Certainly, there were bachelor seamen, and one should imagine that they were (and probably still are) in far greater abundance than the land-married variety. Even so, the idea of the Unwed Sailor implies a bachelor in both senses of the word: a sailor married neither to his spouse nor to the great and forbidding sea. A man truly apart, at home neither on land nor in his chosen profession and without either purpose in his trade or the desire to turn away from it. A man aimless, wantless, and imperturbable by wind or weather, for what purpose is there in discomfort? What fear is there of loss when nothing is held valuable? Hell, Zeno would most likely have considered that the true definition of stoic freedom: the Unwed Sailor as the epitome of dispassion and ambivalence.
Fittingly, there is a sense of dispassion and even ambivalence—rather, ambiguity—in the music of Seattle’s Unwed Sailor. Lead by bassist/composer Johnathan Ford, Unwed Sailor is best considered a post-rock chamber orchestra of rotating performers, the past and present roster of which has included Melissa Palladino, K.C. Wescott, David Bazan, Nic Tse, Matt Johnson, Daniel Burton, Joe Brumley, Matt Putman, James McAllister, Matt Depper, Tristan Putman, Adam Putman, Phillip Blackwell, Matt Griffin, Kevin Barrans, Brooks Tipton, Patrick Ryan, Andrew Haldeman, Ryan Lindsey, Chad Copelin, Aaron Ford, Stephen Tucker, Bryce Chambers, Matthew Magee, and Jeff Shoop. Theirs is “dispassion” in the sense of discipline, meaning that the music of Unwed Sailor is both meticulous and well-rehearsed. There is no sense of rock and roll frenzy, nor of thrashing about on stage or in the studio in a fit of improperly-channeled emotion. There are no impromptu solos, no adlibs, and little-to-no improvisation, only well-orchestrated segments designed to highlight an individual instrument’s part in the greater, cohesive theme.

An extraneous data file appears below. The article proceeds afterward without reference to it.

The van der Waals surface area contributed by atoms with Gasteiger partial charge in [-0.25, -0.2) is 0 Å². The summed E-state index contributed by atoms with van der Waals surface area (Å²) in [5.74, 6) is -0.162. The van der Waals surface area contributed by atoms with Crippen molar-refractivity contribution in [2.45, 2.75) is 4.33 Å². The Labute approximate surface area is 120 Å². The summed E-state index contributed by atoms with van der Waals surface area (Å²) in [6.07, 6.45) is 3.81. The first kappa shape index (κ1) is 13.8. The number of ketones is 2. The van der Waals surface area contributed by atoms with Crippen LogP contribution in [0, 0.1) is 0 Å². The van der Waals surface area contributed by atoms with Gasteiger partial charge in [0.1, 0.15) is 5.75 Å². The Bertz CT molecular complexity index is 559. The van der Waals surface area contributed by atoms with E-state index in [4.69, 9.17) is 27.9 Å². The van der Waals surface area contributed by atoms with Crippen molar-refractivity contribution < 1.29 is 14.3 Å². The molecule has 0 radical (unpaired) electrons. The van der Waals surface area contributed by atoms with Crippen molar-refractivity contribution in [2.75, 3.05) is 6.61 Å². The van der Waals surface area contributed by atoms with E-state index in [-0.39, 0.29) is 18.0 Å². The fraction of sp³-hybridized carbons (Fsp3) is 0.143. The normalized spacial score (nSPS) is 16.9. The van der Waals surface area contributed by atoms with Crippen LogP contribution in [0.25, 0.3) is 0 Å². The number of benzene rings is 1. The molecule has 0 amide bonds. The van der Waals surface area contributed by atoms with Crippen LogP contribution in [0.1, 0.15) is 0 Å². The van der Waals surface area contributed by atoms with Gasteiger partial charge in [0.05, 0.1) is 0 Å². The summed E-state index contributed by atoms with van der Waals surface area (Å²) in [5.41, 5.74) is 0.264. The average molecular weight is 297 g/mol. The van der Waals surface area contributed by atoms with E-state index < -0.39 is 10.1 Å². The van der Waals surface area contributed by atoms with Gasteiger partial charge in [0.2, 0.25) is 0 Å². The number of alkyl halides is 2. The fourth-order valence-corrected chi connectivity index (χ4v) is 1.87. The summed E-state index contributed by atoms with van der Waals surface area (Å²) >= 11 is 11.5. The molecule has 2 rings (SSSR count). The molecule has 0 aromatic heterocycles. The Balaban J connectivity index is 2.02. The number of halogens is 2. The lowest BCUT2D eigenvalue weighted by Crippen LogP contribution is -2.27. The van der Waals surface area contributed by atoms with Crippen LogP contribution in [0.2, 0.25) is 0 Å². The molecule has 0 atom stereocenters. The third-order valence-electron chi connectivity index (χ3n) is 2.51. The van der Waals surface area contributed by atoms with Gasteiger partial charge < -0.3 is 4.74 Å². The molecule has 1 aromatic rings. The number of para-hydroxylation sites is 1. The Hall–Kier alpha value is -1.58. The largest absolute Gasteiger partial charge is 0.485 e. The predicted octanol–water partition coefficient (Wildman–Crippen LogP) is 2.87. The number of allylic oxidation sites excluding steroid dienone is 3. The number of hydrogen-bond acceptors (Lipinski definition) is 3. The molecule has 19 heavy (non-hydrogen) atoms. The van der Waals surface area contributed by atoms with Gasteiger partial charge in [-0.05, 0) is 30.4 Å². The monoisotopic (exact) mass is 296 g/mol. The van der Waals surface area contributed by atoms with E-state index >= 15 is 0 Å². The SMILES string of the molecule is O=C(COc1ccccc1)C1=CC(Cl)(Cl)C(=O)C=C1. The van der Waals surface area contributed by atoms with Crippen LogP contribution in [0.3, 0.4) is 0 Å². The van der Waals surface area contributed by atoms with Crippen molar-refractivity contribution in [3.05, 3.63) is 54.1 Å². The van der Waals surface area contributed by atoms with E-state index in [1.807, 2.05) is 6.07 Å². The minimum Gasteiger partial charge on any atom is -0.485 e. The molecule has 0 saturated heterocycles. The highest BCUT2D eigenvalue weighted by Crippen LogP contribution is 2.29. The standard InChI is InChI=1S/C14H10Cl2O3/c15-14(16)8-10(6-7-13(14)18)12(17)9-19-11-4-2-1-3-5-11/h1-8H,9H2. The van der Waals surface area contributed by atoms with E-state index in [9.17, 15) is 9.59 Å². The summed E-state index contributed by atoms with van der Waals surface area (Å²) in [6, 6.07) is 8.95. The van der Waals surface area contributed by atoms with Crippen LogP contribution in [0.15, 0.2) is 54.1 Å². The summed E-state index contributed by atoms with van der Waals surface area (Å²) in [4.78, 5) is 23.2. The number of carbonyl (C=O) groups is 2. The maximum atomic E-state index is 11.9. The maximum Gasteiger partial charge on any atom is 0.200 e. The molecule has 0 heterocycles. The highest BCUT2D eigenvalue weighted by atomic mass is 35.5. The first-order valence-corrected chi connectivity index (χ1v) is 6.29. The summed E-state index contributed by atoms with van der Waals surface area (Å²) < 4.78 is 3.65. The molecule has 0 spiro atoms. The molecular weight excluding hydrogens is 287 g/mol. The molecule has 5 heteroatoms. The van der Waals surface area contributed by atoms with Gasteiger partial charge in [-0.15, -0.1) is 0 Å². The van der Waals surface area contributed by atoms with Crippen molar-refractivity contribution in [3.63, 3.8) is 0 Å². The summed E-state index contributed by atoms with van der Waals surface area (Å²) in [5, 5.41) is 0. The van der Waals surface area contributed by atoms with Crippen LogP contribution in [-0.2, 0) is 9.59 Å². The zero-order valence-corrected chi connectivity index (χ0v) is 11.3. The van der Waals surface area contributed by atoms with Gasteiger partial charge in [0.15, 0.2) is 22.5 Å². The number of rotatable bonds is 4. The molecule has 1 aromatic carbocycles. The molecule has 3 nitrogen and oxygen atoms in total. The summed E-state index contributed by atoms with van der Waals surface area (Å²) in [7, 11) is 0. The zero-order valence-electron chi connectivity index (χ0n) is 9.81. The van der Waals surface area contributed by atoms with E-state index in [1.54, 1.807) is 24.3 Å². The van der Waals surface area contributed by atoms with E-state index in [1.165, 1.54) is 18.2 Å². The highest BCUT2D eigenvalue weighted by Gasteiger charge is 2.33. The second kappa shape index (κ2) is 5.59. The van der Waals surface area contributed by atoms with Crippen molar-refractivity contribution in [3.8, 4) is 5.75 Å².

Ambivalence, or ambiguity, is displayed in Unwed Sailor’s near-absolute abnegation of lyrics and the human voice as elements in their compositions. In the absence of words, Johnathan Ford & co. use music as a language in and off itself, employing subtle chord progressions, harmonies, and the growth and variation of a composition’s movements and motifs to elicit specific emotions without resorting to the (relatively) easy out of a narrator. Rather than dictating what a given song is about with the explicitness of lyrical storytelling, Unwed Sailor provides wiggle room for the fine details, a space where personal intuition and imagination work to fill in the blanks, essentially creating an auditory Rorschach Test whereby no two experiences of/with a song are exactly the same.
Granted, Unwed Sailor does rely on album-specific context to guide the listener in his or her interpretations. In some cases, the album packaging is integral to fully appreciating the songs contained therein. Contextual listening guides range from the minimalist to the marvelous: on one end, you have the eponymous poem of Unwed Sailor’s first full-length, The Faithful Anchor, a poem that doubles as the softly-sung lyrics to the album’s similarly-named ending track. On the other end, you have Unwed Sailor’s 2003 full-length, The Marionette and the Music Box, which was packaged as a children’s book about the size of a 7” single. Featuring original artwork by Jamie Hunt, each song on The Marionette and the Music Box is accompanied by an illustration which would, in concert with song titles as subtitles, more completely convey the album’s central fairytale. Imagine if Hans Christian Andersen’s “The Steadfast Tin Soldier” were adapted by Sergei Prokofiev in the style of Peter and the Wolf, only with a slideshow in the place of the narrator. That’s about right.